Corporations can do a lot of great things for the worlds we live in. For example, companies like The Body Shop and Starbucks have used their massive purchasing power to invest in sustainable, community development projects in poor nations around the world. While some corporate actions make the world a better place, sometimes companies choose to put profits ahead of social responsibility, acting in ways that hut people, animals, the environment, etc. When you hear about these shady corporate dealings, it is common to feel completely powerless to change anything.
Fortunately, we live in America, the “land of free speech,” and if you want something changed, there is something you can do. For centuries, activists have been organizing protests and demonstrations to take their message to the streets. A lot of people are intimidated by the thought of organizing a protest, but it really is a very simple process. For the past 5 years, I have been deeply involved in the gay rights and animal rights movements, and in that time period I have organized well over 100 protests. In this article, I’ll share the basic steps of organizing an effective protest…you’ll probably be surprised just how easy it is!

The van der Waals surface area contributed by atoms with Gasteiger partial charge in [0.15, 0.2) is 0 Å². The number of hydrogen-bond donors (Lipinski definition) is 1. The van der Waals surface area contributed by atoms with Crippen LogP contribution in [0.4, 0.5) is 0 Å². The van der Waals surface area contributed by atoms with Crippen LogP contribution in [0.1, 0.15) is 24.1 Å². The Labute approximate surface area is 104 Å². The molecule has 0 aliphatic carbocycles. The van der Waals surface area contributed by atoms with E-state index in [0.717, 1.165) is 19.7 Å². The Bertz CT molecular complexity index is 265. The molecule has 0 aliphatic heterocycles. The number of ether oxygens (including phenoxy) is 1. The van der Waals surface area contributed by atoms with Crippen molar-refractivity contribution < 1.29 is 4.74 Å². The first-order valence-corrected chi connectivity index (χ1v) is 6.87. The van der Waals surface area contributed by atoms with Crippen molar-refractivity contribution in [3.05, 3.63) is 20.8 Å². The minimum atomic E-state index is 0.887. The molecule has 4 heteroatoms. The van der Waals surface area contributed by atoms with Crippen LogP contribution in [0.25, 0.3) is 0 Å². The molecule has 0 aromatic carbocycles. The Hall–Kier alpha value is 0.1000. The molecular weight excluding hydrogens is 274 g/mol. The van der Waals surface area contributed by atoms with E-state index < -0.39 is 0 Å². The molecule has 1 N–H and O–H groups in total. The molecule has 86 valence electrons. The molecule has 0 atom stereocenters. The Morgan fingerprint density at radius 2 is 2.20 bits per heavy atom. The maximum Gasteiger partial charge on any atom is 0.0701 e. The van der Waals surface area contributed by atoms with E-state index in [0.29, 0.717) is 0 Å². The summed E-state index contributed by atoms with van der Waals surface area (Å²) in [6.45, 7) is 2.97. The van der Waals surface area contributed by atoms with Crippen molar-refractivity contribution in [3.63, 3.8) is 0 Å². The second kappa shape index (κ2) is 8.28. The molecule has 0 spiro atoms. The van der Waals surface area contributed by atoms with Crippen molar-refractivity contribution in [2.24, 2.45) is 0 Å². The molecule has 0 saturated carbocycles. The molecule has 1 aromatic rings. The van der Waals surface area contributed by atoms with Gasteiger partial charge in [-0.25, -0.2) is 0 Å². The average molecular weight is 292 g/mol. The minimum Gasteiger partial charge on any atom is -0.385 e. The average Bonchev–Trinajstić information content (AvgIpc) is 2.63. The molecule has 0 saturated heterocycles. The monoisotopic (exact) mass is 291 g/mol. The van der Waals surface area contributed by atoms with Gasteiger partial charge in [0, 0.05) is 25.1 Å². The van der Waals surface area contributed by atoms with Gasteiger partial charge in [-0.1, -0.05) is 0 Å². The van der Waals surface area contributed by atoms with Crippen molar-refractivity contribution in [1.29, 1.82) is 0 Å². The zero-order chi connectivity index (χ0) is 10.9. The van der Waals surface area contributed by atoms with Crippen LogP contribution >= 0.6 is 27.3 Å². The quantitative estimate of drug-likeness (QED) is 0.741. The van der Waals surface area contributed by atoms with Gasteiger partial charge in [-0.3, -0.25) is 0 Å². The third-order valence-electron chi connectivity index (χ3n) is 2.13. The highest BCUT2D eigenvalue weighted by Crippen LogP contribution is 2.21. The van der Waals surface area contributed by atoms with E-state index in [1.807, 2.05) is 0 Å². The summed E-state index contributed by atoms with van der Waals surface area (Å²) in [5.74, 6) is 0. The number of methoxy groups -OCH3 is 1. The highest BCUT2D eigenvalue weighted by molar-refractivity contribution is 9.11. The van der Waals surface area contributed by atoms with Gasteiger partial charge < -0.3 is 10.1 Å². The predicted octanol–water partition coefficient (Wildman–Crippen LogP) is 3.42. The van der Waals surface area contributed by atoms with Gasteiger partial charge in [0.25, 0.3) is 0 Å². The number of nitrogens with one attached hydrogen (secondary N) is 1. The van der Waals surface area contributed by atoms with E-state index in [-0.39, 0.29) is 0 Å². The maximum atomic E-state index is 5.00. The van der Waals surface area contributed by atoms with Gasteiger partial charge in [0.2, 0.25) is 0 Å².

Step 1: Let go of your fear. For the past few years, I’ve been volunteering with an animal rights group in Baltimore, and we have a little saying: “Organizing a protest just means showing up first with signs and leaflets.” That’s all there is to it. People tend to get overwhelmed at the thought of organizing a protest (especially if it is their first time), but in reality, it’s a pretty simple process. If you can show up somewhere on time and prepare some simple materials, then you definitely have what it takes to organize an effective demonstration.